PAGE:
/rant off
 

phoenixdogfan

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IDK. From my perspective I enjoyed baseball more this year than I have in a very long while. Why? The Cleveland Guardians, my home team, were an utterly unexpected joy. Having the youngest team in MLB, and having the fewest home runs, the Guardians found a way to win the division, and take the Yankee monolith to 5 games in the ALDS. They did it by executing all the fundamentals properly. They ran the bases better than anyone, they have five gold glove nominees and four winners, they had very good starting pitching, and the best relief pitching in baseball, and they flat out hustled every play, and never gave up on a game. They also had the lowest payroll in the majors and were expected to do absolutely nothing. They now rate as one of the five or six best teams on post season power ratings with one of the three best farm systems in MLB. Won both Manager of the Year, and GM of the Year as well. "The future's so bright I gotta wear shades."

 

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mhardy6647

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Is Audio Science Review the Moneyball of Audiophilia?
Heh, heh, heh...I asked myself the same question whilst reading the first post. :cool:
I started to think that the purpose of the thread was deeply and deliberately ironic... but I actually don't think it is.
And I don't think that ASR is moneyball (in that metaphorical sense of "to be")... but... I do think that much of modern electronica (so to speak -- i.e., the consumer electronics industry) may be. A bland, numbing sameness.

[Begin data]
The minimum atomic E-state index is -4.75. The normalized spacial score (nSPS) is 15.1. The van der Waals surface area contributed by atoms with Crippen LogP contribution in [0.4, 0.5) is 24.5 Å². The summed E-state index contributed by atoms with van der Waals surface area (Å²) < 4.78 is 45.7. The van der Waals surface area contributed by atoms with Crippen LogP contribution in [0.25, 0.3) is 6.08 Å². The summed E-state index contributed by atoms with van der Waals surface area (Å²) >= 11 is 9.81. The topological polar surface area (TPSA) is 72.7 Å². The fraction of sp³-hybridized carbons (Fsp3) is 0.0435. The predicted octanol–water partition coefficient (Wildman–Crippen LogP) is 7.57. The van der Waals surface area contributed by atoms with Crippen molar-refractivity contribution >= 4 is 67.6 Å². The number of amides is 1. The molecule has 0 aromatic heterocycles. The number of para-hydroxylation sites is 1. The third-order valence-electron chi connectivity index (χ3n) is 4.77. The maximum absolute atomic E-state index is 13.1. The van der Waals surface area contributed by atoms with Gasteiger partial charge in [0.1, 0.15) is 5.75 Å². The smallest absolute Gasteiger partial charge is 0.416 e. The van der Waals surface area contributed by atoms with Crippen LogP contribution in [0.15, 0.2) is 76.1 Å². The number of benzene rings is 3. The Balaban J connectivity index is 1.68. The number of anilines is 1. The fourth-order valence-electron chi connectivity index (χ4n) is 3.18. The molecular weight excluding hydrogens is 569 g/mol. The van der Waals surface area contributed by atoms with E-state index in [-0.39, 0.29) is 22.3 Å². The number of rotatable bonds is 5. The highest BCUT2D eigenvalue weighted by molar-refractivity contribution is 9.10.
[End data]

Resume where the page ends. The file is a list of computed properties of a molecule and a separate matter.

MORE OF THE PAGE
I've completely lost interest in "TV" (or whatever home video is) and I was never interested in x.y.z.Atmos multichannel.
Hifi has drifted towards numbing sameness, but it ain't quite there yet.

Famously, every Navajo rug was (is, I suppose) woven with a deliberate flaw... to emphasize the faultiness of humanity against the perfection of Nature. Or something like that https://www.amusingplanet.com/2017/08/the-art-of-deliberate-imperfection.html
 

dartinbout

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Heh, heh, heh...I asked myself the same question whilst reading the first post. :cool:
I started to think that the purpose of the thread was deeply and deliberately ironic... but I actually don't think it is.
And I don't think that ASR is moneyball (in that metaphorical sense of "to be")... but... I do think that much of modern electronica (so to speak -- i.e., the consumer electronics industry) may be. A bland, numbing sameness.
I've completely lost interest in "TV" (or whatever home video is) and I was never interested in x.y.z.Atmos multichannel.
Hifi has drifted towards numbing sameness, but it ain't quite there yet.

Famously, every Navajo rug was (is, I suppose) woven with a deliberate flaw... to emphasize the faultiness of humanity against the perfection of Nature. Or something like that https://www.amusingplanet.com/2017/08/the-art-of-deliberate-imperfection.html